“Good!” piped up a happy student. “Can we go home?”

Susan gave him the look. “Wouldn’t that be a little bit like throwing the baby out with the bathwater?” she asked.

The class looked at her in horror. Who throws a baby out with bathwater?

The session surged on, and the last hour approached, and the hopeful student raised his hand. “Do you think we’ll get out early today?” he asked.

“We are staying,” replied Susan, “till the last dog is hung.”

The students froze. Not only did this professor throw out babies, she hung dogs. Susan took a little segue to talk about language. The dog expression was one her mother always used, and it just came hopping into consciousness when the situation called for it.

Isn’t that interesting, I thought when Susan shared that with me. If only those phrases survive our reign on earth, imagine what the future’s archaeologists will think of us. Beer-drinking lunatics who threw out their infants and terrorized their dogs!

I decided to ask other colleagues if they had ever run into sayings that were, in their minds, appropriate, but fell short of impressing their students.

Executive Dean Mike Whitson remembered introducing a fascinating bit of information to a college class made up of mostly of high school students. “Look THAT up in your Funk and Wagnalls!” he told the group, and the young students, Mike said, got that deer-in-the-headlights look. Not only did the expression come from Laugh-In, a show that was popular well before the students’ time, but most of them had never heard of Funk and Wagnalls. For that matter, any dictionary in book form is not really a tool in students’ repertoires, these days.

Math instructor Sam Griffin shared a story about trying to get his thirteen year old daughter to move a little more quickly. He advised her to get the lead out, and she looked at him askance.

“Don’t tell me you’ve never heard that before,” he said to her, but she hadn’t. Sam, a scholar as well as a gentleman, decided to find out where the expression came from. His research showed that it is from an old horse racing custom. All jockeys were required to weigh the same amount; the lighter riders were weighted with lead. Around the corner, where the judges might not see them, they’d pitch the lead weights so their horses could soar even more quickly. And ‘get the lead out’ quickly came to mean ‘move faster’.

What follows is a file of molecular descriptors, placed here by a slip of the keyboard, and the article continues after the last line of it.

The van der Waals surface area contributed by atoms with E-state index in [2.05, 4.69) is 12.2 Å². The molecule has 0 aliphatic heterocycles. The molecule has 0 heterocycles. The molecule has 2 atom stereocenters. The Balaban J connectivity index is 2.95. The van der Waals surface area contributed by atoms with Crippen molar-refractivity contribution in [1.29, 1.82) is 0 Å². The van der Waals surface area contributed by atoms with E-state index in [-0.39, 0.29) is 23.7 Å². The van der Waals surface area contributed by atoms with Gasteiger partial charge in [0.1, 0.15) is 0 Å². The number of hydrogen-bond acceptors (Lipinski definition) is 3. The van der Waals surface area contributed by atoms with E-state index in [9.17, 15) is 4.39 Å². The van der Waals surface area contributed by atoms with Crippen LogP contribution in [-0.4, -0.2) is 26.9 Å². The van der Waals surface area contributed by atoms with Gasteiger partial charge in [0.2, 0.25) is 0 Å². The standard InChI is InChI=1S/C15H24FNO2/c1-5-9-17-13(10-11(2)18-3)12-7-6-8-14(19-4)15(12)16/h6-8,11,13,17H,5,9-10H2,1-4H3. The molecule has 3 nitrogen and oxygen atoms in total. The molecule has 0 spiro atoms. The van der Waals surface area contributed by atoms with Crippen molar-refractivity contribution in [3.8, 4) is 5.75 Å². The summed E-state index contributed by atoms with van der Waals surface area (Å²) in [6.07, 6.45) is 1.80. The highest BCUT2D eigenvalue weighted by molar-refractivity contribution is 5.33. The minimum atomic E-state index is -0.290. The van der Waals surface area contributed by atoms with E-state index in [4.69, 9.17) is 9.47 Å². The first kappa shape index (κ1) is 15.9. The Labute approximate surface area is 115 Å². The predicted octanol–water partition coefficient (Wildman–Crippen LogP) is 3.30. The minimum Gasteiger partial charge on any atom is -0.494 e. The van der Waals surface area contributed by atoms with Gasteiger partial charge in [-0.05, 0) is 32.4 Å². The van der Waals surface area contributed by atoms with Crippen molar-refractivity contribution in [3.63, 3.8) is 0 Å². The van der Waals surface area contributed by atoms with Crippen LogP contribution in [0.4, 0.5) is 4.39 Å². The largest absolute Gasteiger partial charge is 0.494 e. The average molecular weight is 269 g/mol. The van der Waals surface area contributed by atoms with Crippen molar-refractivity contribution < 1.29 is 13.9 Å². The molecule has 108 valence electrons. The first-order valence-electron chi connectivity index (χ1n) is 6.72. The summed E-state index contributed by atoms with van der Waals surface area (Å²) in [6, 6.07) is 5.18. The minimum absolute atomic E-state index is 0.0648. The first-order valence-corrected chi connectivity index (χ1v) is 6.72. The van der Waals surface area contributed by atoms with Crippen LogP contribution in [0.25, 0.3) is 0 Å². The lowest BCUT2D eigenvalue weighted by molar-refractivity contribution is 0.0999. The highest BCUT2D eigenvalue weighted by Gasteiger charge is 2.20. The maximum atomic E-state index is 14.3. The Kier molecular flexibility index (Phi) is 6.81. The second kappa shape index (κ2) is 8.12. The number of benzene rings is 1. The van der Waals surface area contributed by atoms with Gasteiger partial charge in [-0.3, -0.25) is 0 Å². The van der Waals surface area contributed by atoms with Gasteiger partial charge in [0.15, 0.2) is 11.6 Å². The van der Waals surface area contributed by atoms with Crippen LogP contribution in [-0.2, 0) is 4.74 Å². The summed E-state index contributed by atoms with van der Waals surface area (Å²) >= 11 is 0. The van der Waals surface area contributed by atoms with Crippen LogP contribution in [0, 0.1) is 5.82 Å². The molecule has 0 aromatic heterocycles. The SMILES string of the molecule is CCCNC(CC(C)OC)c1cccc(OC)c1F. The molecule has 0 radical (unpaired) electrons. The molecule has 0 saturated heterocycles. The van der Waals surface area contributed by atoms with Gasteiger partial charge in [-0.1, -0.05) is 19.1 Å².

Another colleague, Karen Jones, warned her students against beating a dead horse, grossing them out completely. That saying goes back to horse racing, too, where jockeys would drive their poor nags to the utmost exhaustion, then use their crops to exhort them to get up and go further. Sometimes, though, the horse couldn’t get up; sometimes, it was dead.

Oh, the things that we say without thought and from habit!

I used to make my English comp students write their own metaphors after examining the ones we use all the time. Fill in the blank, I’d say. Happy as a ________.

LARK! They would all reply, and I’d ask them what they knew about larks. Hmmm. They didn’t know what larks looked like, or whether they were particularly happy birds. Someone thought they sang a happy birdsong, and that kind of made the saying make a sort of sense.

I told them we used to say “Happy as a clam,” and they hadn’t heard of that. I told them about one of my glamorous jobs (the kind of job that keeps you in college, hoping for, someday, the kind of job that doesn’t support you through college) in a supermarket meat room. My early morning opening task was to see if the clams were still alive. They’d be sitting in the meat case, shrink-wrapped in plastic, wide open. I’d go down the line, tapping lightly on their little shells.

The ones that closed were still alive. The ones that stayed open–well, those went into the bin. But honestly, the dead clams looked just as cheerful as the live ones. Happy as a clam, indeed.

So let’s write our own metaphors, I’d exhort my students, instead of relying on sayings we don’t even think about. And they’d come up with good things:

Happy as a kid on his birthday.

Happy as a girl who gets what she wants for Christmas.

Happy as the class when the bell rings for summer vacation.

Happy as a dog with a nice meaty bone.

Happy as a hunter walking home with his catch.

Excellent, I’d encourage them. Keep using that kind of creative language and you’ll make me so happy!

Yeah, said a student from the back–happy as an English teacher with a pound of good chocolate!

Oh the power of good language. That would be happy, indeed.